Could you elaborate on this? It seems counter-intuitive to me, but I could be stuck in an old-fashioned way of thinking. Virtual machine technology was a key element of the commercial success of Infocom, and was crucial for the proliferation of the hobbyist IF movement that emerged in the 90s around Inform and TADS. We are not living in the 90s anymore, though. A lot of things have changed, and if you could pinpoint which of those changes has turned executable files into a viable alternative, that could be very illuminating. To me, it seems like all the relevant roadblocks are still there.
Starting with the matter of platform diversity: Back then, people used Windows, MacOS, BSD, Solaris, BeOS, AmigaOS, PalmOS, and many other systems, all incompatible. Today, people use Windows, MacOS X, iOS, BSD, Linux (Gnu, Android), web browsers, and more. What system(s) should you target? What systems will people use ten years from now? A hundred years? What’s more, these systems are constantly changing, with APIs and libraries being added and removed (broken, deprecated) all the time.
Yet, remarkably, because interpreters are kept up to date, we still have access to a substantial part of the IF canon from the last 40 years.
For stable platforms, I will concede that executable files are a viable way to distribute new games. By stable platforms I mean platforms that have a track record of remaining rock solid for decades. Case in point: The Commodore 64. A game released as a C64 disk image will remain playable for centuries, simply because this platform provides a well-defined, stable binary interface. Even in the face of dying hardware, there’s a vital community of people who are keeping the emulators up to date. In a sense, then, the longevity of this computer system is ensured by effectively turning it into a virtual machine.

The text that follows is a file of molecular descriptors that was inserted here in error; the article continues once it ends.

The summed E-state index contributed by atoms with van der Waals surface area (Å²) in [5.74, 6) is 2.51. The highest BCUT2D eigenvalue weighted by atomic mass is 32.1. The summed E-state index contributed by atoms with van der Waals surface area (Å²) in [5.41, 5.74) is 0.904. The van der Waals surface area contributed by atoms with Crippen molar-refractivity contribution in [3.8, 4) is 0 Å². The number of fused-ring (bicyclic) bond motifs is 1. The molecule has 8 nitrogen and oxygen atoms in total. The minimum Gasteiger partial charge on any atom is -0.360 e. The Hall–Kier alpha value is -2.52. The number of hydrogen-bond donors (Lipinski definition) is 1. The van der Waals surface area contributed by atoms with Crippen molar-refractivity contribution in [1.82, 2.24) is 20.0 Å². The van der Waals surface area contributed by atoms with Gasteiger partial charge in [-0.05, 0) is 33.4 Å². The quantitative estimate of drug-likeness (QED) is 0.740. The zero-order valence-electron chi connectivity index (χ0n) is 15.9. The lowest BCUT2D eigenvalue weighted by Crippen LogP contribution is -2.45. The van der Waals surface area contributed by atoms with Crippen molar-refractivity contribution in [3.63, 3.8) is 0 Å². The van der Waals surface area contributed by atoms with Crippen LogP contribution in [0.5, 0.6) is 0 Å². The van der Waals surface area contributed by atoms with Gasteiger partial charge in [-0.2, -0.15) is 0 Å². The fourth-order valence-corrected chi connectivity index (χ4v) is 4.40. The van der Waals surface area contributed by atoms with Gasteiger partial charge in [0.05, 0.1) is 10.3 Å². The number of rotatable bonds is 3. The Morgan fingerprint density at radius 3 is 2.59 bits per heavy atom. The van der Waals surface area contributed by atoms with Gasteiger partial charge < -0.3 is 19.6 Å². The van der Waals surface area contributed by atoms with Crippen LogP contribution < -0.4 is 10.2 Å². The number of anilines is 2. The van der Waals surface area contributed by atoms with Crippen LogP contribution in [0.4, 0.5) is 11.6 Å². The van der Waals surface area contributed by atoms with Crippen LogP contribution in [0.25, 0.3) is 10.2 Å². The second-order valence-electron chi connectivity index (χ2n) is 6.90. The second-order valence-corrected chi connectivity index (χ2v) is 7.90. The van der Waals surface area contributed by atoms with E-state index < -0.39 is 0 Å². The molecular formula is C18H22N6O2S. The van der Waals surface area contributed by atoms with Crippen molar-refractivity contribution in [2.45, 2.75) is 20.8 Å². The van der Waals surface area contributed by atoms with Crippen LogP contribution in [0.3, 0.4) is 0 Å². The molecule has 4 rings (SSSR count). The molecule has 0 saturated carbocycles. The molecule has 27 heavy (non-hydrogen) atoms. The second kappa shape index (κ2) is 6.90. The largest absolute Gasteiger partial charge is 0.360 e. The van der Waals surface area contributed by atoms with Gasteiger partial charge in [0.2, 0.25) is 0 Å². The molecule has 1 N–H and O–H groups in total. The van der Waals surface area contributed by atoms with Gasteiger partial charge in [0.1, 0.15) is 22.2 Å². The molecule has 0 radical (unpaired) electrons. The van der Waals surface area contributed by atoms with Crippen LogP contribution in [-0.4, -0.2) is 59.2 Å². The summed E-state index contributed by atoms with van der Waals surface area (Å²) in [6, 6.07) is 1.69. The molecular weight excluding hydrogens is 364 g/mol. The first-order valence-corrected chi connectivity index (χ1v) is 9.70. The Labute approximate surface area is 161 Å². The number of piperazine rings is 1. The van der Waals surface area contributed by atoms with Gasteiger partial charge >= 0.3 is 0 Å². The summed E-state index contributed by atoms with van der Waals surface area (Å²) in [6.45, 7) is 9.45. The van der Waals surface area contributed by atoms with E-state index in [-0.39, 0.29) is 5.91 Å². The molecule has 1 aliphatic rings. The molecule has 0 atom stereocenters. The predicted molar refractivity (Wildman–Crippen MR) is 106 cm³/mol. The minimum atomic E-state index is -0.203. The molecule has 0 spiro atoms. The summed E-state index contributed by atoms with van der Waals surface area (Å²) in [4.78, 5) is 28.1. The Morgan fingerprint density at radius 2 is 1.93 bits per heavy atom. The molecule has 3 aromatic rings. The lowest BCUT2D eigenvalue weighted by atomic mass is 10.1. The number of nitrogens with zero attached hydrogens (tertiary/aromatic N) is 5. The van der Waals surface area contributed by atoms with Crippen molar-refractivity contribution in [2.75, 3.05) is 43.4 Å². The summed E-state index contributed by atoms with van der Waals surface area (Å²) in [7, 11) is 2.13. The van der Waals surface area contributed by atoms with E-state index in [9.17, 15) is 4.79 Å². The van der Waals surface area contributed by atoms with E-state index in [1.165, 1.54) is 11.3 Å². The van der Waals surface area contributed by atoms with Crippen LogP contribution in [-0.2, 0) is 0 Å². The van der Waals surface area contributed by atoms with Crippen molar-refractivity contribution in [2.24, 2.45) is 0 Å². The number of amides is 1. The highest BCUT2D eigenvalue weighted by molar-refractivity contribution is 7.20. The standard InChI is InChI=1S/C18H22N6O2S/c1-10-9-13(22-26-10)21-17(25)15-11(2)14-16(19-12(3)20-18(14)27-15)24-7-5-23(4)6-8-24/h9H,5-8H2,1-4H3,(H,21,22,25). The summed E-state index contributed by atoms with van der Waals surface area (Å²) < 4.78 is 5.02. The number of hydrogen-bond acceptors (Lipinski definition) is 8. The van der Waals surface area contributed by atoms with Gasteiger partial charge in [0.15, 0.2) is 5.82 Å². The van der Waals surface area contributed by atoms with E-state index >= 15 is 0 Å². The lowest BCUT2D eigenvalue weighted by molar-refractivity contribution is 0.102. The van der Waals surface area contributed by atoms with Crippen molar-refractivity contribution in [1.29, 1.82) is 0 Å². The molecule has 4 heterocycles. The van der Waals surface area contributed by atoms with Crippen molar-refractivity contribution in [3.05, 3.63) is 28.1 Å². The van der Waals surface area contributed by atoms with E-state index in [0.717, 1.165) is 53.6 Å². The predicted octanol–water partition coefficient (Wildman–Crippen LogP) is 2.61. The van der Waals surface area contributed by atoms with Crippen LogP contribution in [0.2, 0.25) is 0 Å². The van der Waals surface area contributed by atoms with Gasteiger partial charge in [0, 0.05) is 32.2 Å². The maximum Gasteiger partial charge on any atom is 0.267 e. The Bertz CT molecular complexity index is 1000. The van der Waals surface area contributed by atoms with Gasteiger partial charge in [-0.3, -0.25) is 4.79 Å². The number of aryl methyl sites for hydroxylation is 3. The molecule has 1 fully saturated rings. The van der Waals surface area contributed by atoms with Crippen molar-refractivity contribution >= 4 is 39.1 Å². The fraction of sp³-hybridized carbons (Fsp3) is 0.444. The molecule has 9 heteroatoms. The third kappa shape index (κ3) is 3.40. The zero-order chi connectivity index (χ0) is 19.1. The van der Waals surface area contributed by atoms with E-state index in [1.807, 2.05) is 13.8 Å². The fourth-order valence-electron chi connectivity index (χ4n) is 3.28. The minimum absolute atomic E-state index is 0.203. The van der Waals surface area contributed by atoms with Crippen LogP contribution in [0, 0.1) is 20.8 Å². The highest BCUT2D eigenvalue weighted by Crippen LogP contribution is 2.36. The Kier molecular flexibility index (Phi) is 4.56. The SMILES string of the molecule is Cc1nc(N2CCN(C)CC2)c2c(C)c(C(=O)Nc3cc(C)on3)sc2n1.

Apart from compatibility and longevity, there’s also the matter of security. It is becoming increasingly difficult to run native executable code, especially when downloaded from the internet. Some platforms require all programs to be signed. Others tend to be equipped with anti-virus scanners that blacklist anything that looks the slightest bit unfamiliar. Users, too, are becoming increasingly careful, which is understandable in a world where harmless bootblock worms have turned into keyloggers, botnets, and ransomware. In a free-for-all IF competition, for instance, would you download and run any executable file from any pseudonymous author? If you as much as hesitate, why would you want to publish your IF in that way?
So from my point of view, it still seems like a separate interpreter is the most compatible, future-proof, and secure distribution mechanism available. Please tell me what I’m missing.